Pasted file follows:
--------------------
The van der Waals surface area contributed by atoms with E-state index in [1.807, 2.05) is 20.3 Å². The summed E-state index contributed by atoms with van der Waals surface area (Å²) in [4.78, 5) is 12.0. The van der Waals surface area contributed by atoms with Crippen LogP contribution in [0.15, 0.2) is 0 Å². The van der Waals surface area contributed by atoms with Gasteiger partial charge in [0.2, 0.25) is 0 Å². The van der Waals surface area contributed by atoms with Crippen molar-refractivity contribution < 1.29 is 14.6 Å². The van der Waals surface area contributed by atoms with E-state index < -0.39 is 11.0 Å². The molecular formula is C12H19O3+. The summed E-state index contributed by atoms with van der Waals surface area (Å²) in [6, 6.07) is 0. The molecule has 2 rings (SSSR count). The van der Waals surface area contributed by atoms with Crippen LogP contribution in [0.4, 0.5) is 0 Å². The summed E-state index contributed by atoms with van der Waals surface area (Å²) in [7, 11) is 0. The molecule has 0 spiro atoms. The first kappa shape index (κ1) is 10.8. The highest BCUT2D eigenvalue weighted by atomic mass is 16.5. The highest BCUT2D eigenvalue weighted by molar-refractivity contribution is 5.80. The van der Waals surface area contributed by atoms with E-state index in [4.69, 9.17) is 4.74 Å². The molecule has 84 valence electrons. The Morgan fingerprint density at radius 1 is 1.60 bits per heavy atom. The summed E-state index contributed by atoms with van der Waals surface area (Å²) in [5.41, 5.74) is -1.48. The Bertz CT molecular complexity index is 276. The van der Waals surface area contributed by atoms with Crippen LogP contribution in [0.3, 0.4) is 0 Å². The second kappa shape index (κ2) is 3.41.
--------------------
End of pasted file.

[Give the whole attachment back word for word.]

The van der Waals surface area contributed by atoms with E-state index in [1.807, 2.05) is 20.3 Å². The summed E-state index contributed by atoms with van der Waals surface area (Å²) in [4.78, 5) is 12.0. The van der Waals surface area contributed by atoms with Crippen LogP contribution in [0.15, 0.2) is 0 Å². The van der Waals surface area contributed by atoms with Gasteiger partial charge in [0.2, 0.25) is 0 Å². The van der Waals surface area contributed by atoms with Crippen molar-refractivity contribution < 1.29 is 14.6 Å². The van der Waals surface area contributed by atoms with E-state index < -0.39 is 11.0 Å². The molecular formula is C12H19O3+. The summed E-state index contributed by atoms with van der Waals surface area (Å²) in [6, 6.07) is 0. The molecule has 2 rings (SSSR count). The van der Waals surface area contributed by atoms with Crippen LogP contribution in [0.4, 0.5) is 0 Å². The summed E-state index contributed by atoms with van der Waals surface area (Å²) in [7, 11) is 0. The molecule has 0 spiro atoms. The first kappa shape index (κ1) is 10.8. The highest BCUT2D eigenvalue weighted by atomic mass is 16.5. The highest BCUT2D eigenvalue weighted by molar-refractivity contribution is 5.80. The van der Waals surface area contributed by atoms with E-state index in [4.69, 9.17) is 4.74 Å². The molecule has 84 valence electrons. The Morgan fingerprint density at radius 1 is 1.60 bits per heavy atom. The summed E-state index contributed by atoms with van der Waals surface area (Å²) in [5.41, 5.74) is -1.48. The Bertz CT molecular complexity index is 276. The van der Waals surface area contributed by atoms with Crippen LogP contribution in [0.3, 0.4) is 0 Å². The second kappa shape index (κ2) is 3.41.